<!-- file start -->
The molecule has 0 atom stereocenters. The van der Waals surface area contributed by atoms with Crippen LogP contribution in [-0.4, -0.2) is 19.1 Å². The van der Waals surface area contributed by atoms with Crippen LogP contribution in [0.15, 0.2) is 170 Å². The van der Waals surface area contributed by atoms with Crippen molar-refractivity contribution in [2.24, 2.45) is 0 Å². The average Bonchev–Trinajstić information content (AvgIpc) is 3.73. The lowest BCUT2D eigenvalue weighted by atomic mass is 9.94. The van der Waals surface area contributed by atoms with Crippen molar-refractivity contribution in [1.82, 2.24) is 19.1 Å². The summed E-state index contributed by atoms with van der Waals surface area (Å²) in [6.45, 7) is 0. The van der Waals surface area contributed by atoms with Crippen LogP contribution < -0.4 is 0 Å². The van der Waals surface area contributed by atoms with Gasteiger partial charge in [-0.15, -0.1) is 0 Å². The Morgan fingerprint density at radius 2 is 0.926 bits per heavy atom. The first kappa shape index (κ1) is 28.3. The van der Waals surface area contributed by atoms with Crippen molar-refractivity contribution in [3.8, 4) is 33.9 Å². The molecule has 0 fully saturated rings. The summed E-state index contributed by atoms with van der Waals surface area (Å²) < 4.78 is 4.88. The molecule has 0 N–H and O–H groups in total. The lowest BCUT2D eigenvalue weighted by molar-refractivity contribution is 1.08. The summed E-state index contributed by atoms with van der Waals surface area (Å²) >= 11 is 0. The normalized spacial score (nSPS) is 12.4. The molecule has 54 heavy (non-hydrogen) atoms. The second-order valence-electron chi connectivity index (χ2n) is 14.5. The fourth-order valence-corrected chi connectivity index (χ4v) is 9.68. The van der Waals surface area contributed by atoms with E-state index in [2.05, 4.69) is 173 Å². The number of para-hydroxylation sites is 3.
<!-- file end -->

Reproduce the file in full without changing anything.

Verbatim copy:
The molecule has 0 atom stereocenters. The van der Waals surface area contributed by atoms with Crippen LogP contribution in [-0.4, -0.2) is 19.1 Å². The van der Waals surface area contributed by atoms with Crippen LogP contribution in [0.15, 0.2) is 170 Å². The van der Waals surface area contributed by atoms with Crippen molar-refractivity contribution in [2.24, 2.45) is 0 Å². The average Bonchev–Trinajstić information content (AvgIpc) is 3.73. The lowest BCUT2D eigenvalue weighted by atomic mass is 9.94. The van der Waals surface area contributed by atoms with Crippen molar-refractivity contribution in [1.82, 2.24) is 19.1 Å². The summed E-state index contributed by atoms with van der Waals surface area (Å²) in [6.45, 7) is 0. The van der Waals surface area contributed by atoms with Crippen LogP contribution < -0.4 is 0 Å². The van der Waals surface area contributed by atoms with Gasteiger partial charge in [-0.15, -0.1) is 0 Å². The Morgan fingerprint density at radius 2 is 0.926 bits per heavy atom. The first kappa shape index (κ1) is 28.3. The van der Waals surface area contributed by atoms with Crippen molar-refractivity contribution in [3.8, 4) is 33.9 Å². The molecule has 0 fully saturated rings. The summed E-state index contributed by atoms with van der Waals surface area (Å²) < 4.78 is 4.88. The molecule has 0 N–H and O–H groups in total. The lowest BCUT2D eigenvalue weighted by molar-refractivity contribution is 1.08. The summed E-state index contributed by atoms with van der Waals surface area (Å²) >= 11 is 0. The normalized spacial score (nSPS) is 12.4. The molecule has 54 heavy (non-hydrogen) atoms. The second-order valence-electron chi connectivity index (χ2n) is 14.5. The fourth-order valence-corrected chi connectivity index (χ4v) is 9.68. The van der Waals surface area contributed by atoms with E-state index in [2.05, 4.69) is 173 Å². The number of para-hydroxylation sites is 3.